The thing is, none of the machines actually work—not as originally promised by their creator, John Popadiuk. He is a renowned game designer with a lineage that shoots back to some of the biggest pinball manufacturers in the business. In 2011, he announced that he would be creating a truly unique machine that would challenge the boundaries of gameplay and price tag. Serious pinball enthusiasts jumped at the chance to own one.
Today, there are two dozen or so Magic Girl machines out in the wild. The exact number varies depending on who you ask and whether or not you count prototypes. But there’s no doubt about the surplus of angry customers and lawsuits.
“I’m proud of the work,” Popadiuk says in a phone interview from his mother’s home in Canada. “I’m not proud about it taking so long and destroying my career. But, I’m proud of the work.”
Papadiuk grew up in the 1970s, and, like many kids of that era, was a die-hard pinball fanatic. At the age of 14, he befriended Norm Clark, the head designer at Bally Pinball, a leading manufacturer at the time. “He would send me brochures and stuff in the mail,” Papadiuk recalls, “but he made the mistake of inviting me to Chicago for a tour of the their new pinball factory. I basically stayed and said to he’d have to hire me.” Popadiuk began work at Bally in 1980 at the age of 18, helping to develop prototype games.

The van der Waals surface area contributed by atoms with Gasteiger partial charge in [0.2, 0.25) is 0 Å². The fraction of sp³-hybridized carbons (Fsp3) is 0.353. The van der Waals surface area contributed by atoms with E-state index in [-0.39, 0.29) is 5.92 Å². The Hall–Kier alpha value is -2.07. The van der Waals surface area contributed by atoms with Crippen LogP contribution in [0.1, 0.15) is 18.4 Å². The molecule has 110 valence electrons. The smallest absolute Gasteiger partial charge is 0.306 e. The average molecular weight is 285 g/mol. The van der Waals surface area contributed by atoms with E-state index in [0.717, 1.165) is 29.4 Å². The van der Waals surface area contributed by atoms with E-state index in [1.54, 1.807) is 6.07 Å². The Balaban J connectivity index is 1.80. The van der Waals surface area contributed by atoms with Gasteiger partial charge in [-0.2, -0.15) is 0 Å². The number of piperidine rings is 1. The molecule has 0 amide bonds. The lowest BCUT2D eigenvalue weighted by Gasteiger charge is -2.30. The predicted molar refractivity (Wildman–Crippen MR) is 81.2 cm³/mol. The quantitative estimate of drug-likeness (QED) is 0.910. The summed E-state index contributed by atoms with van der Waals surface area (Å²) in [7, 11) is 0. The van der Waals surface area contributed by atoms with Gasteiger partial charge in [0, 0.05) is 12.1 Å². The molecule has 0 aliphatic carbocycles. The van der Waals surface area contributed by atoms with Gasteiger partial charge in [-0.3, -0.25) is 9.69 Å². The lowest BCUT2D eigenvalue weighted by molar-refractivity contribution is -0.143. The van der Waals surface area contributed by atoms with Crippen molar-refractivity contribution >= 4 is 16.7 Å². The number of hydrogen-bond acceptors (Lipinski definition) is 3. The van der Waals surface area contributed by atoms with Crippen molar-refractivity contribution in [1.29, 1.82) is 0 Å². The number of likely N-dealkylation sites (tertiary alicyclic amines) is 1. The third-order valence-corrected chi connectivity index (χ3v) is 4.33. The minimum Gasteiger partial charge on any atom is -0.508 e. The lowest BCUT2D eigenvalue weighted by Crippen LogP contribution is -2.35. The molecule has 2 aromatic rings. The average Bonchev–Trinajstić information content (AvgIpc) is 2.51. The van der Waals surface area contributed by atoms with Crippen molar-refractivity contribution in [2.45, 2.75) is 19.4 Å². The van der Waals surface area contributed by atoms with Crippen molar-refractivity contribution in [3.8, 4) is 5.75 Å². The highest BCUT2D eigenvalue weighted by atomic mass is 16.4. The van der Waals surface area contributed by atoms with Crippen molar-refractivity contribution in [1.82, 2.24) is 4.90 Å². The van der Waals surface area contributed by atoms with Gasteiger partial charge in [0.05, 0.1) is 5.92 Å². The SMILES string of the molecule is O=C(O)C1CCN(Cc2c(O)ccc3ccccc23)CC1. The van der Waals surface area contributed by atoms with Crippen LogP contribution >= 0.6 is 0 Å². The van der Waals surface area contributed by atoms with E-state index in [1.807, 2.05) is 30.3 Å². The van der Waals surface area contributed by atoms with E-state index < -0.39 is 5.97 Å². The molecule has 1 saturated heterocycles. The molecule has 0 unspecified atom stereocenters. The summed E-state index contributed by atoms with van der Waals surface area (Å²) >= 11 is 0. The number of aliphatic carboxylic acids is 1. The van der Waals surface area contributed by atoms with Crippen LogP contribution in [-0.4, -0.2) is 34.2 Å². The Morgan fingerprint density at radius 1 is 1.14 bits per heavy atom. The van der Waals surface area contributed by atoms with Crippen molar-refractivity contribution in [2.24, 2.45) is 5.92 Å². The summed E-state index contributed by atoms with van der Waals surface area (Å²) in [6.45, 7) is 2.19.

He worked at Bally on and off for more than a decade, even after the company and its sister brand Midway were acquired by Williams Electronics in 1988. He returned for a full-time stint in 1993, and began a solid 7-year stretch at Williams that would encompass what many regard as his best work. As a designer, Popadiuk was responsible for the creative vision of the machines. He was the conduit between the players and the artists and engineers who made the machines operate. He was an idea man who knew the technical aspects of the games, but excelled at putting on a show that would separate players from their quarters.
World Cup Soccer 1994, for example, is known for its clever goalie “toy,” which is what pinball enthusiasts call features within the game. It had a rewarding series of special operations, including a satisfying multi-ball system, which is often the top honor a player can achieve. You can see Twitch pinball streamer Dead Flip play the game on live stream for more than three hours below.